Being a guy with a bit o’ DIY experience in mechanicin’ (I have always refused to give-in to a monthly car note), I will also give you my two washers’ worth of o’pinion in the garage as well.
Before you go thinkin’ it, let me be clear: cordless impact drivers absolutely CANNOT be used to remove lug nuts! You will definitely have to step-up to a decent battery impact wrench at the very least. However, they are definitely handy in situations where not so much is needed, but more than basic is required.
Metalworking & Mechanical Uses:
There are a variety of pieces and parts in a wide range of automotive-related applications alone which require removing and replacing with some degree of difficulty, many requiring more torque or nut-busting power than a drill offers.
Furthermore, I will mention the issue here once again of the tool’s longevity. Because of the way the impact driver works, it actually helps you get more battery life out of it and therefore extended use when you just might need it most. Putting this kind of strain on your standard cordless drill-driver will burn that battery up quite fast.
Again, as with woodworking applications, there are some situations where you won’t want to utilize the impact driver, or you will need to be extra cautious. It’s possible to strip the threads on thin material or small screws and/or threads, so keep this in mind.
Where the impact driver really shines in the mechanical field is in breaking-free stronger or stubborn nuts and bolts (apart from the big, bad boys of course), and setting the same.
Cordless impact drivers are best in mechanical situations for breaking-free small-to-medium sized nuts and bolts and setting them, and “suring-up” or fastening (bringing together) metal materials together.
Cordless Impact Drivers Can Be Used For Some Limited Masonry Applications
This may seem like a misleading statement in just a moment but please allow me to remind you of the word “limited” in the above statement.
Impact drivers are made for DRIVING, but not as in Speed Racer style; rather, they are built to put stuff in or on, or perhaps pull something off. They are neither designed nor built for “pounding, pummeling, drilling,” or otherwise attacking concrete.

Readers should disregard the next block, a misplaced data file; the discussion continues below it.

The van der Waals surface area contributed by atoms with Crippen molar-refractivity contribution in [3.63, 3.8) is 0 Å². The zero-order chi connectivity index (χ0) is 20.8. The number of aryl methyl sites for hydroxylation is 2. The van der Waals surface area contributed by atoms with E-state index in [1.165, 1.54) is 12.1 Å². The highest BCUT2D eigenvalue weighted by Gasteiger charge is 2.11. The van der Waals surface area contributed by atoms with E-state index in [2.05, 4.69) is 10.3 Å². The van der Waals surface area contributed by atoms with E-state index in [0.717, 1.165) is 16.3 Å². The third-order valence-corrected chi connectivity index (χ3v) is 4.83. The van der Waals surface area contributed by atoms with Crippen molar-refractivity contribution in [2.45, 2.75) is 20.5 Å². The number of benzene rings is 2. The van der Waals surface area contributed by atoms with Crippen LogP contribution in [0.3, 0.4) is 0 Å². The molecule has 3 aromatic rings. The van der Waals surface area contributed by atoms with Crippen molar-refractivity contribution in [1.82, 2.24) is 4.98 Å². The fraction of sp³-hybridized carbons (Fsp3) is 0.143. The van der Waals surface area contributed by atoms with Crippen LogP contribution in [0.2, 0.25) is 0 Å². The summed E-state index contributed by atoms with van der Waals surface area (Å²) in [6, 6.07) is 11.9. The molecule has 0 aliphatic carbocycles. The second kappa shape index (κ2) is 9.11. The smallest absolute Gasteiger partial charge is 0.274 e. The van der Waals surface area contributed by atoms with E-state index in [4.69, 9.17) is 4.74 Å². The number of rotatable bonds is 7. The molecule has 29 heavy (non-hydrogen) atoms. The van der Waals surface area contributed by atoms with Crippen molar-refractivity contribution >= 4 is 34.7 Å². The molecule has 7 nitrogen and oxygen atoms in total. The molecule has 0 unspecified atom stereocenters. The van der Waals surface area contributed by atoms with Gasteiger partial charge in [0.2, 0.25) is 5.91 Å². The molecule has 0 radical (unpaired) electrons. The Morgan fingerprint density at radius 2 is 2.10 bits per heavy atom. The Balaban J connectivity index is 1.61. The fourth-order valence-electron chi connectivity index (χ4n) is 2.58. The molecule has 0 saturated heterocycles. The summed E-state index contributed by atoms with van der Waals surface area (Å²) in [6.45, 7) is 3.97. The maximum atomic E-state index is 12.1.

So how can a cordless impact driver actually be used for masonry at all?
Good question—now here’s the anticlimactic answer:
You can use it for any application involving screwing or unscrewing! This could include setting some rather large or long screws into or through the wall, such as bolts and nut anchors (through the wall) or putting a screw into an existing wall anchor (which sits in a hole you drill out with a hammer tool or standard drill, if capable).
The impact driver just isn’t built for drilling into anything. The way the mechanism functions is for DRIVING, that is forcing a screw, nut, or bolt in, on, off, or out—not forcing a drill bit to twist into wood, metal, or concrete.
as I have mentioned elsewhere in this article, it doesn’t even come with the type of connector you would need to affix the necessary bit, anyway (it’s a hex-style connection, not a clamp-on).
I will add here that I wouldn’t recommend you try to Jerry-rig a way to set this type of tool up for such a task in order to “give it a whirl.” You won’t be impressed with the results, but you also just might damage the tool, break your accessories, damage the intended material, and even hurt yourself or a bystander.
Cordless impact drivers are only useful in masonry applications which involve direct driving of nuts, bolts, or screws—not in a drilling capacity.
Further points & questions to consider about cordless impact drivers:
Words of Caution:
First, remember that the added torque that the impact driver has over the typical drill is much higher in direct application, therefore be careful about using it on materials that are easy to split, break, or rip through. This is a very real possibility, man!